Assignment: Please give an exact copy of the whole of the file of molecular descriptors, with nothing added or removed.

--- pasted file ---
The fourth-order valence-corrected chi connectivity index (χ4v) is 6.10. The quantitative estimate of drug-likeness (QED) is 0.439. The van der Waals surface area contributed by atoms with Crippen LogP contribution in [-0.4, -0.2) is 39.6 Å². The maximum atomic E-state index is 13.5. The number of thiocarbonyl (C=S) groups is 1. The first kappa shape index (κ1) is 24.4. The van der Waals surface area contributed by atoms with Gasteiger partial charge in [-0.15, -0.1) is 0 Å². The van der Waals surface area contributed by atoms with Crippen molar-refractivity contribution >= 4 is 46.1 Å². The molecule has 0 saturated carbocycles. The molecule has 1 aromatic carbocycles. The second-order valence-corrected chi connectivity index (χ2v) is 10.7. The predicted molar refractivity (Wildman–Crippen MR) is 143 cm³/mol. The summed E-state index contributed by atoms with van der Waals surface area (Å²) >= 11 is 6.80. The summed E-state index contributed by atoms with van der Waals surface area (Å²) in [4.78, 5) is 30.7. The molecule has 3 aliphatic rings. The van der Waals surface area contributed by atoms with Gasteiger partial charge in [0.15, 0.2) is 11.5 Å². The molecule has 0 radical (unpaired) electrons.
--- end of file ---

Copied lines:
The fourth-order valence-corrected chi connectivity index (χ4v) is 6.10. The quantitative estimate of drug-likeness (QED) is 0.439. The van der Waals surface area contributed by atoms with Crippen LogP contribution in [-0.4, -0.2) is 39.6 Å². The maximum atomic E-state index is 13.5. The number of thiocarbonyl (C=S) groups is 1. The first kappa shape index (κ1) is 24.4. The van der Waals surface area contributed by atoms with Gasteiger partial charge in [-0.15, -0.1) is 0 Å². The van der Waals surface area contributed by atoms with Crippen molar-refractivity contribution >= 4 is 46.1 Å². The molecule has 0 saturated carbocycles. The molecule has 1 aromatic carbocycles. The second-order valence-corrected chi connectivity index (χ2v) is 10.7. The predicted molar refractivity (Wildman–Crippen MR) is 143 cm³/mol. The summed E-state index contributed by atoms with van der Waals surface area (Å²) >= 11 is 6.80. The summed E-state index contributed by atoms with van der Waals surface area (Å²) in [4.78, 5) is 30.7. The molecule has 3 aliphatic rings. The van der Waals surface area contributed by atoms with Gasteiger partial charge in [0.15, 0.2) is 11.5 Å². The molecule has 0 radical (unpaired) electrons.